Get over yourself!

1) you don't need to have had that problem to know anything about it! It's acually common to ALL vehicles that vent blow-by gasses into a maniold and has places where it can settle.

2) Increase the airflow into the engine and it will cause some of the waste to be sucked up and extracted - that is pure common sense! :knockout:

3) If it sits too long in there it can leave a deposit (gum/tar - whatever) which will be baked onto the aluminium and not be sucked up into the cylinders as it will be a sticky coating inside the manifold.

Really - sometimes you seem like the kind of person that never cracks a smile!!

It's normal, some will be sucked in - some won't. It's that simple Scrooge. :smoke:

Just clean the fugga out if it's giving you sleepless nights......
Pardon me, your royal highness. I just didn't feel like bowing down before you with your previous explanation, which then turned into joke thread.
I got my questions answered over at the other forum, but thanks anyway.
 

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if it bouthers you having the oil in the back of the intake you can always use the mopar top cleaner on it/or when its cold in the morning you can spray wd-40 into the back of the intake being careful not to lose the little hose in the intake and let it sit there for a few minutes and then fire her up and it will smoke like crazy but it will be clean. i used that trick on mine and it cleaned it right up [it sparyed about a 1/4 can in there using a small mag lite to hold the throttle blades open so i could see the spary pattern and than let it sit for 15 min. after i ran it for a day i checked it and it was clean as a babys butt.:lol:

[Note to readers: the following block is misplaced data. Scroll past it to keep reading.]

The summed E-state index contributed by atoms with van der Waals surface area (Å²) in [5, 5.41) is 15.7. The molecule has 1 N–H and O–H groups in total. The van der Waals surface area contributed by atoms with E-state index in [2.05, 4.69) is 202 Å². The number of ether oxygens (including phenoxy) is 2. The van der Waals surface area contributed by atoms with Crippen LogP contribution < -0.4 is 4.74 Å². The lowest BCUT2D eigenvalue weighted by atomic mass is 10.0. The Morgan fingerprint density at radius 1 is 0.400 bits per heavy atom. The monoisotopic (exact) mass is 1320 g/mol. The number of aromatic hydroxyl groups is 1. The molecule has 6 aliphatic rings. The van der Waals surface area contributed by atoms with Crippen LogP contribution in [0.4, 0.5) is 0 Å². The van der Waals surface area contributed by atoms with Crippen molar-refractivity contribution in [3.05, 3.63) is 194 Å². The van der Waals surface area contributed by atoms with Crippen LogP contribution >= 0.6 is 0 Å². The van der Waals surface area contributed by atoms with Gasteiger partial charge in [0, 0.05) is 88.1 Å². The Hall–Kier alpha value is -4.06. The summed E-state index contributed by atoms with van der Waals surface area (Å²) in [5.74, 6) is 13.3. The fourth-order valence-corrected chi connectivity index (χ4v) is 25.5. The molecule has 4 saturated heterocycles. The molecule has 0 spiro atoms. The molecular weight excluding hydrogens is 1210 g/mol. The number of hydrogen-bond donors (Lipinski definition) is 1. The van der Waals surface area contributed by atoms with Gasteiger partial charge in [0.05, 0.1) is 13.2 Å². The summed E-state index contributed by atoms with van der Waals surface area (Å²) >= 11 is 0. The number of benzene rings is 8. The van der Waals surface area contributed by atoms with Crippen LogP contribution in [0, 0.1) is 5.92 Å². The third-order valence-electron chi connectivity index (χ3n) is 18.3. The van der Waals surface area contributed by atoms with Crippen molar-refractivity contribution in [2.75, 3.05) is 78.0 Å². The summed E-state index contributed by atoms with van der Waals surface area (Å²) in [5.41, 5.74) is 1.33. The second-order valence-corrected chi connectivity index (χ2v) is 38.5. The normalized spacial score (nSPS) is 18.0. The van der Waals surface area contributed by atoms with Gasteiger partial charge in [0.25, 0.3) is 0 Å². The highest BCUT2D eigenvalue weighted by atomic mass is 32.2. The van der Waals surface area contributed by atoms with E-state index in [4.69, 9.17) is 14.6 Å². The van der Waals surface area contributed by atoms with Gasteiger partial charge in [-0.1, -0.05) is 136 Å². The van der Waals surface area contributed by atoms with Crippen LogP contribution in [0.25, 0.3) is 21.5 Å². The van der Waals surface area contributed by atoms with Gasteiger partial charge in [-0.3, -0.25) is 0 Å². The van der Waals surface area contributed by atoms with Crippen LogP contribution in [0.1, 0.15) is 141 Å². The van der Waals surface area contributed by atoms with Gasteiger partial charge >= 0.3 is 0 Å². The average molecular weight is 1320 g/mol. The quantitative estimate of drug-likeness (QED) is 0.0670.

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Discussion Starter #15
I am running the B&G II tune, and get a little bit of low end knock when under hard acceleration. Here in AZ the best we can get is 91 octane. Having that oil added to the intake charge can't help, and can only lower the octane rating. So I would like to get it cleaned up as soon as possible, and then let the catch can do its work from that point forward. That oil is there is messy looking.
 

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Pardon me, your royal highness. I just didn't feel like bowing down before you with your previous explanation, which then turned into joke thread.
I got my questions answered over at the other forum, but thanks anyway.
Scrooge,

I know, I know - it can be difficult when in the presence of such greatness..... However, you do become accustomed to it after a while.

You may arise from the kneeling position....

King Arfur.